Just like previous Review Roundups, this is a mix of new releases with older releases that just started shipping out with warehouses reopening. First is Once Were Brothers, a documentary on Robbie Robertson and The Band. If you aren’t familiar with The Band, you most likely know their song The Weight, one of the best songs you’ll hear on classic rock stations. If you are a musician, you either love them or owe them a lot without realizing it. The Band was a mix of some of the best musicians around. Robbie Robertson came from Canada and started out touring as a teen. He would meet others who would join The Band and first hit it big while backing up Bob Dylan when he went electric. They then would do their own thing and their fellow musicians loved them. They never got the mainstream attention they deserved and eventually in-fighting and who deserves money would destroy them, but not before The Last Waltz. This documentary shows highlights from that, which is one of the greatest live performances of all-time. It’s also an intimate look at the group with Robbie Robertson talking about their highs and lows. If you liked The Band, this is a must watch. If you like rock-docs, this is a must watch. It made me go listen to The Weight afterwards.

Next we have Torpedo: U-235. I don’t know what it is, I have a soft spot for submarine movies. This is about resistance fighters during World War II who must take a German submarine to the US to supply them with uranium that ultimately makes the bombs that ended the war. It’s your standard submarine movie with guys (and one female) having to be quiet and diving and torpedoes and all that. Plus it being a German sub they snagged a German captain to train them and drive it. It’s not great, but I had fun with it. It doesn’t rely heavily on CGI which I appreciate. Don’t get me wrong, there is CGI, but I watch a lot of Asian films that everything is CG. The characters are what you expect with various personalities, a love story, a dad and whether or not the German will betray them. It won’t be a huge release in the US, but if you like submarine movies it’s pretty entertaining.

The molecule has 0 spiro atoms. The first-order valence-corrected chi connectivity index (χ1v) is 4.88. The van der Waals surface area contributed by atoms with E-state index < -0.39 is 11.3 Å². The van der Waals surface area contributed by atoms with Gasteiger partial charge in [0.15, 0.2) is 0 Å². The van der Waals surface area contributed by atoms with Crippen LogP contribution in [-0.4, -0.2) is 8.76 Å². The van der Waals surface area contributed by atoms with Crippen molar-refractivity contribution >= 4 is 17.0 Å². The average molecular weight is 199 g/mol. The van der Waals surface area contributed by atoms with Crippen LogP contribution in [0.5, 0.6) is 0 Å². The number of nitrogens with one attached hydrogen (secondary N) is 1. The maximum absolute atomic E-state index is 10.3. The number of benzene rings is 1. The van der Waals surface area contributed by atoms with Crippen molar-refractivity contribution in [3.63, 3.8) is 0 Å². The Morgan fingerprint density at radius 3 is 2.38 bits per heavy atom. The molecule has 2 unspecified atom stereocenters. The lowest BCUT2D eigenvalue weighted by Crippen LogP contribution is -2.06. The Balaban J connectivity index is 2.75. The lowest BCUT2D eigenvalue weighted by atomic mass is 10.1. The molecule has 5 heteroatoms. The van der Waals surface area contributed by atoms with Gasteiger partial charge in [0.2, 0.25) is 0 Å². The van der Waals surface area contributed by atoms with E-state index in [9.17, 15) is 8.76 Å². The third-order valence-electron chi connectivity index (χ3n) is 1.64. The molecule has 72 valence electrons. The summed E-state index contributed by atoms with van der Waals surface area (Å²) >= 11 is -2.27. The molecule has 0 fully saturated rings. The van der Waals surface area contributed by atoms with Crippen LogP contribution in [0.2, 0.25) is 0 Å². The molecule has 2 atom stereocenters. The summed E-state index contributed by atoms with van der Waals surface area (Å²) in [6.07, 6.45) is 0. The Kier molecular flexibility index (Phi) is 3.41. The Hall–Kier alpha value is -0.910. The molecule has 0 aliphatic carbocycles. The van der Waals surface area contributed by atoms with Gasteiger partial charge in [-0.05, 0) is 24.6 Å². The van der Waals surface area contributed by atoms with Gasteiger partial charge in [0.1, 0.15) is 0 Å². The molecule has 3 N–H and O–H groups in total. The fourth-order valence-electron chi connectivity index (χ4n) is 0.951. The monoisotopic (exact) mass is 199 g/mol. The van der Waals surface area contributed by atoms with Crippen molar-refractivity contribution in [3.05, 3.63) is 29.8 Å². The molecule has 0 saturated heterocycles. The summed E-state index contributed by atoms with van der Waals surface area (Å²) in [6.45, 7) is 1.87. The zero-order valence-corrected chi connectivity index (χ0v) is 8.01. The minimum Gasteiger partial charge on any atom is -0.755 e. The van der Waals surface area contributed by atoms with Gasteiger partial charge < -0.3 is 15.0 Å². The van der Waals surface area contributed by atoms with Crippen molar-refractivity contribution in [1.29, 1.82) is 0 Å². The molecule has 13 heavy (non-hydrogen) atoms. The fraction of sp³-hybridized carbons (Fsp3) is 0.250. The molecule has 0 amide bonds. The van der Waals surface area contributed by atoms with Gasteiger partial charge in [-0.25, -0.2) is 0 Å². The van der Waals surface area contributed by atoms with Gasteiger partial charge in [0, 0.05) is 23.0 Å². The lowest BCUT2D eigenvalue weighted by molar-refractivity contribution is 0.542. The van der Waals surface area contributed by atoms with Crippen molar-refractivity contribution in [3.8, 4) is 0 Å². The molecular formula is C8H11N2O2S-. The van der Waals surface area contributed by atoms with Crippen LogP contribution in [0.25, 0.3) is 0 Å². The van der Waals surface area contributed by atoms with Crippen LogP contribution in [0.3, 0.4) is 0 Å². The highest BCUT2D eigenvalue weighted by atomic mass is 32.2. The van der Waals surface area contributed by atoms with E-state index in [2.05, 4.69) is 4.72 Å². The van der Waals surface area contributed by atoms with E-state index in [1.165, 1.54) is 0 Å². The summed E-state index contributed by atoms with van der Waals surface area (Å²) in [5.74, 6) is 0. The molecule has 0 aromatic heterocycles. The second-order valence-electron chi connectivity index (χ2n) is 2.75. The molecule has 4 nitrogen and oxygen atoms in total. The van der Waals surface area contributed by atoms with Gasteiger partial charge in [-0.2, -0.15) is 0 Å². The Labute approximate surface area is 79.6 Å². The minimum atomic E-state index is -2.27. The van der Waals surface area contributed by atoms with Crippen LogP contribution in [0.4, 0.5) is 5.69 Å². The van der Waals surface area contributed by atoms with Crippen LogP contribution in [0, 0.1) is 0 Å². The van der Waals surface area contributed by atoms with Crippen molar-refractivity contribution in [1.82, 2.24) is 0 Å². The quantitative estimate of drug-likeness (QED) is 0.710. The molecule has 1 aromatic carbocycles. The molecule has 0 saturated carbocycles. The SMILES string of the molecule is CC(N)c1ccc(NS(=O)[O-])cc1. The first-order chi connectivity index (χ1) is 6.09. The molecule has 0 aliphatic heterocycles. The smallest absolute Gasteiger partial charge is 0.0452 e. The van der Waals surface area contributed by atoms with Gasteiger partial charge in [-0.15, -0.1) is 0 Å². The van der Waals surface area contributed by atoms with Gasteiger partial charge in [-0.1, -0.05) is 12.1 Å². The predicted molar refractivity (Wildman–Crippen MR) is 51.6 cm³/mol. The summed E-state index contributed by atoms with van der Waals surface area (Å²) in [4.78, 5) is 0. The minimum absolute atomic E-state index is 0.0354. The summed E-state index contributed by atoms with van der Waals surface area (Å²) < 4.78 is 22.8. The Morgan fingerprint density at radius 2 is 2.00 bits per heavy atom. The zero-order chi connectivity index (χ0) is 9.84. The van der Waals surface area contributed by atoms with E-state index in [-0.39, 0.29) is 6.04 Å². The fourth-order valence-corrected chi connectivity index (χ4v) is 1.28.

Third we have Ultraman Ace: The Complete Series from Mill Creek Entertainment. They’ve put out a lot of Ultraman releases over the past few months and I liked this more than recent ones. This first aired in the 1970s I believe and really stepped up the action. It’s still sci-fi based, but it feels more like a superhero show with a lot more action. As stated in previous reviews, I grew up on the older shows (in syndication) and prefer them over the newer ones so I quite enjoyed this. It’s the style I like/prefer and it’s a mix of action, practical effects and camp that I have fun with today. The camp has to be there. The new shows are too serious to me. This is about Seiji Hokuto and Yuko Minami losing their lives but being brought back and being able to form Ultraman Ace after touching each other. They need to help the new defense team to take on Yapool. At least for half of the series, but I won’t spoil that. If you are familiar with Ultraman at all, that makes total sense to you. It’s the campiness of the show that I still like. Give me people in costumes stomping on model sets and I’ll dig it. This is a 6 disc set with almost 24 hours of programming so it’s a fun binge with all the extra time we have on our hands currently. If you enjoy the original Ultraman from your youth or watch it on home video releases, this is a must own for the collector.